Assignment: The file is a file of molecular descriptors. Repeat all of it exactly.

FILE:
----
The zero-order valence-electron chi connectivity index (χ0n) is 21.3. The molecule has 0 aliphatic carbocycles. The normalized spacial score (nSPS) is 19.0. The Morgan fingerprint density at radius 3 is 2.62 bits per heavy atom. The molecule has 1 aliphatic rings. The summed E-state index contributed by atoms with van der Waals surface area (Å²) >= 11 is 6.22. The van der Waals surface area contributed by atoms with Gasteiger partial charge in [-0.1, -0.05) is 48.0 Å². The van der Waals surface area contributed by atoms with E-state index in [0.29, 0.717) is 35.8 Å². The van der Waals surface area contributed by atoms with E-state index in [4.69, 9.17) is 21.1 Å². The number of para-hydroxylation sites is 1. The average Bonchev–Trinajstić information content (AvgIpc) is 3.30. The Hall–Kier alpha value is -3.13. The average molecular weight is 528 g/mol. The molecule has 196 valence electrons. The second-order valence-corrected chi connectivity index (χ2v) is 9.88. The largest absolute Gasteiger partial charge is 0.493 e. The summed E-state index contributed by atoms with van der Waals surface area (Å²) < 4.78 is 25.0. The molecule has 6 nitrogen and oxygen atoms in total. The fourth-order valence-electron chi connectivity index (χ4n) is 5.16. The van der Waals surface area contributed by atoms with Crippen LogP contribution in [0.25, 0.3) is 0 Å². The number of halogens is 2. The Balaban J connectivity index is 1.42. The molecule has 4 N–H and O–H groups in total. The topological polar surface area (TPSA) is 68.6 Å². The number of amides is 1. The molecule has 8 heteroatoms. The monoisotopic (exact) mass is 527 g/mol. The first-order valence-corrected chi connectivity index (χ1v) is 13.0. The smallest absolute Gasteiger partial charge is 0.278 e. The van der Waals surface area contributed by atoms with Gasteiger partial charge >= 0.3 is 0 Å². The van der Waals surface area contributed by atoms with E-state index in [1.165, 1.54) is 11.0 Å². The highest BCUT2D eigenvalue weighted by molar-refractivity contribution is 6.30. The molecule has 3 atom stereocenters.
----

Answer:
The zero-order valence-electron chi connectivity index (χ0n) is 21.3. The molecule has 0 aliphatic carbocycles. The normalized spacial score (nSPS) is 19.0. The Morgan fingerprint density at radius 3 is 2.62 bits per heavy atom. The molecule has 1 aliphatic rings. The summed E-state index contributed by atoms with van der Waals surface area (Å²) >= 11 is 6.22. The van der Waals surface area contributed by atoms with Gasteiger partial charge in [-0.1, -0.05) is 48.0 Å². The van der Waals surface area contributed by atoms with E-state index in [0.29, 0.717) is 35.8 Å². The van der Waals surface area contributed by atoms with E-state index in [4.69, 9.17) is 21.1 Å². The number of para-hydroxylation sites is 1. The average Bonchev–Trinajstić information content (AvgIpc) is 3.30. The Hall–Kier alpha value is -3.13. The average molecular weight is 528 g/mol. The molecule has 196 valence electrons. The second-order valence-corrected chi connectivity index (χ2v) is 9.88. The largest absolute Gasteiger partial charge is 0.493 e. The summed E-state index contributed by atoms with van der Waals surface area (Å²) < 4.78 is 25.0. The molecule has 6 nitrogen and oxygen atoms in total. The fourth-order valence-electron chi connectivity index (χ4n) is 5.16. The van der Waals surface area contributed by atoms with Crippen LogP contribution in [0.25, 0.3) is 0 Å². The number of halogens is 2. The Balaban J connectivity index is 1.42. The molecule has 4 N–H and O–H groups in total. The topological polar surface area (TPSA) is 68.6 Å². The number of amides is 1. The molecule has 8 heteroatoms. The monoisotopic (exact) mass is 527 g/mol. The first-order valence-corrected chi connectivity index (χ1v) is 13.0. The smallest absolute Gasteiger partial charge is 0.278 e. The van der Waals surface area contributed by atoms with Gasteiger partial charge >= 0.3 is 0 Å². The van der Waals surface area contributed by atoms with E-state index in [1.165, 1.54) is 11.0 Å². The highest BCUT2D eigenvalue weighted by molar-refractivity contribution is 6.30. The molecule has 3 atom stereocenters.